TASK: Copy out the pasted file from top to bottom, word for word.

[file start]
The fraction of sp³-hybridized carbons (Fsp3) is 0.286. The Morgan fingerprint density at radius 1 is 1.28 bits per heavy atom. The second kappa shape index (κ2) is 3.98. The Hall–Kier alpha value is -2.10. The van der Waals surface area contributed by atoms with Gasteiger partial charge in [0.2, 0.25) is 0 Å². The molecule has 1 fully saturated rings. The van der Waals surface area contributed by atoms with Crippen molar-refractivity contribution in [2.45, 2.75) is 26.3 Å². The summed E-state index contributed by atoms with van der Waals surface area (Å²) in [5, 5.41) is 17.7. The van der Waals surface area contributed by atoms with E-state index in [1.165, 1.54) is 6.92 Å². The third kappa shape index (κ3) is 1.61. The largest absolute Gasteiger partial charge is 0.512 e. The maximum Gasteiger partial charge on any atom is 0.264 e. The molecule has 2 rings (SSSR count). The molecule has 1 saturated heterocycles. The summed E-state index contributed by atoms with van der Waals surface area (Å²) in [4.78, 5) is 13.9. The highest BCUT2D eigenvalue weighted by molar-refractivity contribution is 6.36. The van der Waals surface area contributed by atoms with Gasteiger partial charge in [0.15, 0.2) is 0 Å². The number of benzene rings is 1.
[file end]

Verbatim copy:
The fraction of sp³-hybridized carbons (Fsp3) is 0.286. The Morgan fingerprint density at radius 1 is 1.28 bits per heavy atom. The second kappa shape index (κ2) is 3.98. The Hall–Kier alpha value is -2.10. The van der Waals surface area contributed by atoms with Gasteiger partial charge in [0.2, 0.25) is 0 Å². The molecule has 1 fully saturated rings. The van der Waals surface area contributed by atoms with Crippen molar-refractivity contribution in [2.45, 2.75) is 26.3 Å². The summed E-state index contributed by atoms with van der Waals surface area (Å²) in [5, 5.41) is 17.7. The van der Waals surface area contributed by atoms with E-state index in [1.165, 1.54) is 6.92 Å². The third kappa shape index (κ3) is 1.61. The largest absolute Gasteiger partial charge is 0.512 e. The maximum Gasteiger partial charge on any atom is 0.264 e. The molecule has 2 rings (SSSR count). The molecule has 1 saturated heterocycles. The summed E-state index contributed by atoms with van der Waals surface area (Å²) in [4.78, 5) is 13.9. The highest BCUT2D eigenvalue weighted by molar-refractivity contribution is 6.36. The van der Waals surface area contributed by atoms with Gasteiger partial charge in [0.15, 0.2) is 0 Å². The number of benzene rings is 1.